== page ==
Socially-primed LSTM model to predict intercommunity conflict on Reddit.
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README.md

Social LSTMs to predict intercommunity-conflict

Authors: William L. Hamilton (wleif@stanford.edu), Srijan Kumar (srijan@cs.stanford.edu)

Project Website

Data (including user/community embeddings)

Overview

This package contains code to replicate the prediction results in the paper Community Interaction and Conflict on the Web published in the The Web Conference (i.e., WWW) 2018. The task is trying to predict intercommunity mobilization and conflict on Reddit.com. In particular, we examine cases where one community (the "source") makes a post that hyperlinks to another community (the "target"), and the goal is predict whether or not this "cross-linking" post will lead to a significant number of source community members "mobilizing" to participate in the target community.

The primary model is a "socially-primed" LSTM that uses vector embeddings of users and communities to help make this prediction. In particular, embeddings of users and communities are learned using a "node2vec"-style approach, and we use these embeddings (along with text information from the cross-linking post) to predict whether or not the post will lead to a mobilization. See the paper and project website for more details.

If you make use of the code or data associated with this project, please cite the following paper:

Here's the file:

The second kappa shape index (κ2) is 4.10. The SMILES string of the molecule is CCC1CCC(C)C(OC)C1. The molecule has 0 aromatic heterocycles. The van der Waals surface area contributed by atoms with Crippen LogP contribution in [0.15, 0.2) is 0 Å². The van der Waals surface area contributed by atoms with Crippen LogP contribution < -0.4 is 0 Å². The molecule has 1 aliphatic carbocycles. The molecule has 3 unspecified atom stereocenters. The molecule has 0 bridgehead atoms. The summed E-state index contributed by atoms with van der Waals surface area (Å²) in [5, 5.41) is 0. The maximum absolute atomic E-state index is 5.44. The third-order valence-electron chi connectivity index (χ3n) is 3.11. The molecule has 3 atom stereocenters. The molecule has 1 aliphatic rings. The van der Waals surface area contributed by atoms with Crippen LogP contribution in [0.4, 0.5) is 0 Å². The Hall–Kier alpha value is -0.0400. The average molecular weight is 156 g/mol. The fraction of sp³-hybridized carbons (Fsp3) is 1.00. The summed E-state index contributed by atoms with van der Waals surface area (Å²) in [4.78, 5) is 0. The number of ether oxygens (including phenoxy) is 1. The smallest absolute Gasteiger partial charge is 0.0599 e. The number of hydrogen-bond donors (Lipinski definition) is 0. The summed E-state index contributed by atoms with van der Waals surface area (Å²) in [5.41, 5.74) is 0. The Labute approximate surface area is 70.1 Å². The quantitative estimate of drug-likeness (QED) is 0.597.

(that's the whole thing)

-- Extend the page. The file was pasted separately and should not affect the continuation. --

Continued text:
@inproceedings{kumar2018conflict,
       author = {Kumar, Srijan and Hamilton, William L. and Jurafsky, Dan and Leskovec, Jure},
       title = {Community Interaction and Conflict on the Web},
       booktitle = {The Web Conference (WWW)},
       year = {2018}
     }

Requirements

The code requires reasonably up-to-date pytorch and sklearn libraries. See requirements.txt for details (or just pip install requirements.txt). Note that you might want to install pytorch from their website to get the latest and greatest version.

Using the code

The social_lstm_model.py file contains the main model code. However, before using this code you will need to

  1. Download the necessary data here
  2. Update the "DATA_DIR" value in constants.py to point to this unzipped data file.

The command-line arguments for the social LSTM model can be explored with the help option. The default is the "socially-primed" LSTM model described in the paper, with the best-performing hyperparameters as default. However, you could also set the "lstm_no_social" command-line flag to use a vanilla LSTM etc.

The code will train and compute validation statistics periodically. By default it runs for 10 epochs and records the best validation accuracy achieved (i.e., there is no explicit early-stopping but instead checkpoints are used).

Notes on replication

The nonneural_baselines.ipynb notebook can be used to replicate the exact baseline and ensemble results from the paper. Note that in the reported results for the LSTM models in the paper, we ran a hyperparameter sweep over learning rates in [0.001, 0.01, 0.1, 0.5], model dimensions [64, 128, 256], dropout parameters [0, 0.2, 0.4], and we considered 2-layer and single-layer LSTMS. All LSTM models used a batch size of 512. The results reported in the paper are the test set scores of the best models on the validation sets from this sweep. In general we found the LSTM results to be reasonably stable across random restarts with a standard deviation of the AUC to around 0.5 (assuming a range of [0,100], as in the paper). Finally note that some model variants (e.g., appending the social embeddings) are in the code but not discussed in the paper, as we found these to underperform the presented variant.

For the Random Forest models we found that increasing the number of trees led to stronger performance and so increased the number of trees to 500 (from the default value of 10). We found the other hyperparameters to have minimal impact.